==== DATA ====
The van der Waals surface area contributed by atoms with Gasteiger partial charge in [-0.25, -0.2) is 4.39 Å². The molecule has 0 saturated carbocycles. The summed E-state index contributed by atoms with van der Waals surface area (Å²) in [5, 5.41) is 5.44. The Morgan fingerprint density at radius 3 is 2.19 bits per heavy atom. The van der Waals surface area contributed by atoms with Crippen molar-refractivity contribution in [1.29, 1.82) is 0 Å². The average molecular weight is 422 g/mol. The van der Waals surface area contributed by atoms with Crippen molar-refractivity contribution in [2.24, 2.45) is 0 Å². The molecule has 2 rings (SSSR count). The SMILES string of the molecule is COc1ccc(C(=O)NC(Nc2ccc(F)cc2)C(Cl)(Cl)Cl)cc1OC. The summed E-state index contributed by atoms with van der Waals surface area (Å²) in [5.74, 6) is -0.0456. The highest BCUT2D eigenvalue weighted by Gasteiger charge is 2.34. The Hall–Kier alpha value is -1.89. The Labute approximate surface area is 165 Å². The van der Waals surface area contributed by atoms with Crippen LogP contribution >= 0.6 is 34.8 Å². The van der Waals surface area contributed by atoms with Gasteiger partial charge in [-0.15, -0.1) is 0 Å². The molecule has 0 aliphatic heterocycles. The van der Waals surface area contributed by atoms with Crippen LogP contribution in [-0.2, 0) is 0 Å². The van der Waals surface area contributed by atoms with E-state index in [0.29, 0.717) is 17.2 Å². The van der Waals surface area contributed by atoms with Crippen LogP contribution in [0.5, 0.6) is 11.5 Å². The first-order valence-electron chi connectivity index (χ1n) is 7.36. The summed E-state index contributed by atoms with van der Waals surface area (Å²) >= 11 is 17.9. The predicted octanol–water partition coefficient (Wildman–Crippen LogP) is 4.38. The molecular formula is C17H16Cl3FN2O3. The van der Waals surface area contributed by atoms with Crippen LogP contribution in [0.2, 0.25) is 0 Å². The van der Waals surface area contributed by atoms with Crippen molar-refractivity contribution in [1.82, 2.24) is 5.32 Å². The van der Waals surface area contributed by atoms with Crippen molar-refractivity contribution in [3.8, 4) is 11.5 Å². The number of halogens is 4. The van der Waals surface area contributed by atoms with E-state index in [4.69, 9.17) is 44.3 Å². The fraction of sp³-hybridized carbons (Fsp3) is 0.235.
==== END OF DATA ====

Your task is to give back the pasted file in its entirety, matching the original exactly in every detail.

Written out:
The van der Waals surface area contributed by atoms with Gasteiger partial charge in [-0.25, -0.2) is 4.39 Å². The molecule has 0 saturated carbocycles. The summed E-state index contributed by atoms with van der Waals surface area (Å²) in [5, 5.41) is 5.44. The Morgan fingerprint density at radius 3 is 2.19 bits per heavy atom. The van der Waals surface area contributed by atoms with Crippen molar-refractivity contribution in [1.29, 1.82) is 0 Å². The average molecular weight is 422 g/mol. The van der Waals surface area contributed by atoms with Crippen molar-refractivity contribution in [2.24, 2.45) is 0 Å². The molecule has 2 rings (SSSR count). The SMILES string of the molecule is COc1ccc(C(=O)NC(Nc2ccc(F)cc2)C(Cl)(Cl)Cl)cc1OC. The summed E-state index contributed by atoms with van der Waals surface area (Å²) in [5.74, 6) is -0.0456. The highest BCUT2D eigenvalue weighted by Gasteiger charge is 2.34. The Hall–Kier alpha value is -1.89. The Labute approximate surface area is 165 Å². The van der Waals surface area contributed by atoms with Crippen LogP contribution >= 0.6 is 34.8 Å². The van der Waals surface area contributed by atoms with Gasteiger partial charge in [-0.15, -0.1) is 0 Å². The molecule has 0 aliphatic heterocycles. The van der Waals surface area contributed by atoms with Crippen LogP contribution in [-0.2, 0) is 0 Å². The van der Waals surface area contributed by atoms with E-state index in [0.29, 0.717) is 17.2 Å². The van der Waals surface area contributed by atoms with Crippen LogP contribution in [0.5, 0.6) is 11.5 Å². The first-order valence-electron chi connectivity index (χ1n) is 7.36. The summed E-state index contributed by atoms with van der Waals surface area (Å²) >= 11 is 17.9. The predicted octanol–water partition coefficient (Wildman–Crippen LogP) is 4.38. The molecular formula is C17H16Cl3FN2O3. The van der Waals surface area contributed by atoms with Crippen LogP contribution in [0.2, 0.25) is 0 Å². The van der Waals surface area contributed by atoms with Crippen molar-refractivity contribution in [1.82, 2.24) is 5.32 Å². The van der Waals surface area contributed by atoms with Crippen molar-refractivity contribution in [3.8, 4) is 11.5 Å². The number of halogens is 4. The van der Waals surface area contributed by atoms with E-state index in [4.69, 9.17) is 44.3 Å². The fraction of sp³-hybridized carbons (Fsp3) is 0.235.